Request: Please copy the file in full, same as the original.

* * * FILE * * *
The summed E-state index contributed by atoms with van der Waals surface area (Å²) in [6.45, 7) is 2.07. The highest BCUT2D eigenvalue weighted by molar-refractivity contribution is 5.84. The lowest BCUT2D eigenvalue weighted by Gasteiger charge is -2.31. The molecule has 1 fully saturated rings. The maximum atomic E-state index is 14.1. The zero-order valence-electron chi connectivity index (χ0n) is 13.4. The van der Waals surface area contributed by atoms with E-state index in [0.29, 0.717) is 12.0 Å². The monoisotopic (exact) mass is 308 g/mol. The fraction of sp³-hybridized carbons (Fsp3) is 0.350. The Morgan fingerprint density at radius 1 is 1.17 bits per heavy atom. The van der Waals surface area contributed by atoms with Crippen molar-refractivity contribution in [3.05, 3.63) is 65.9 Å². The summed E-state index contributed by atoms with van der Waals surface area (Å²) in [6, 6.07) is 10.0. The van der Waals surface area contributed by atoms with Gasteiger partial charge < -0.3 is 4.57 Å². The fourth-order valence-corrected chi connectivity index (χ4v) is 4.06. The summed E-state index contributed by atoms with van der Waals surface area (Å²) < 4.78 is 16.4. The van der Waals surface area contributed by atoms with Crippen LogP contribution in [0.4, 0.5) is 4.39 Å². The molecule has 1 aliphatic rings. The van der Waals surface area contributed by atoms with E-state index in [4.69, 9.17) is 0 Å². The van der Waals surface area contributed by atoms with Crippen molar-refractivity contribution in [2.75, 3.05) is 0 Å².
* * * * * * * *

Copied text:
The summed E-state index contributed by atoms with van der Waals surface area (Å²) in [6.45, 7) is 2.07. The highest BCUT2D eigenvalue weighted by molar-refractivity contribution is 5.84. The lowest BCUT2D eigenvalue weighted by Gasteiger charge is -2.31. The molecule has 1 fully saturated rings. The maximum atomic E-state index is 14.1. The zero-order valence-electron chi connectivity index (χ0n) is 13.4. The van der Waals surface area contributed by atoms with E-state index in [0.29, 0.717) is 12.0 Å². The monoisotopic (exact) mass is 308 g/mol. The fraction of sp³-hybridized carbons (Fsp3) is 0.350. The Morgan fingerprint density at radius 1 is 1.17 bits per heavy atom. The van der Waals surface area contributed by atoms with Crippen molar-refractivity contribution in [3.05, 3.63) is 65.9 Å². The summed E-state index contributed by atoms with van der Waals surface area (Å²) in [6, 6.07) is 10.0. The van der Waals surface area contributed by atoms with Gasteiger partial charge < -0.3 is 4.57 Å². The fourth-order valence-corrected chi connectivity index (χ4v) is 4.06. The summed E-state index contributed by atoms with van der Waals surface area (Å²) < 4.78 is 16.4. The van der Waals surface area contributed by atoms with Crippen LogP contribution in [0.4, 0.5) is 4.39 Å². The molecule has 1 aliphatic rings. The van der Waals surface area contributed by atoms with E-state index in [4.69, 9.17) is 0 Å². The van der Waals surface area contributed by atoms with Crippen molar-refractivity contribution in [2.75, 3.05) is 0 Å².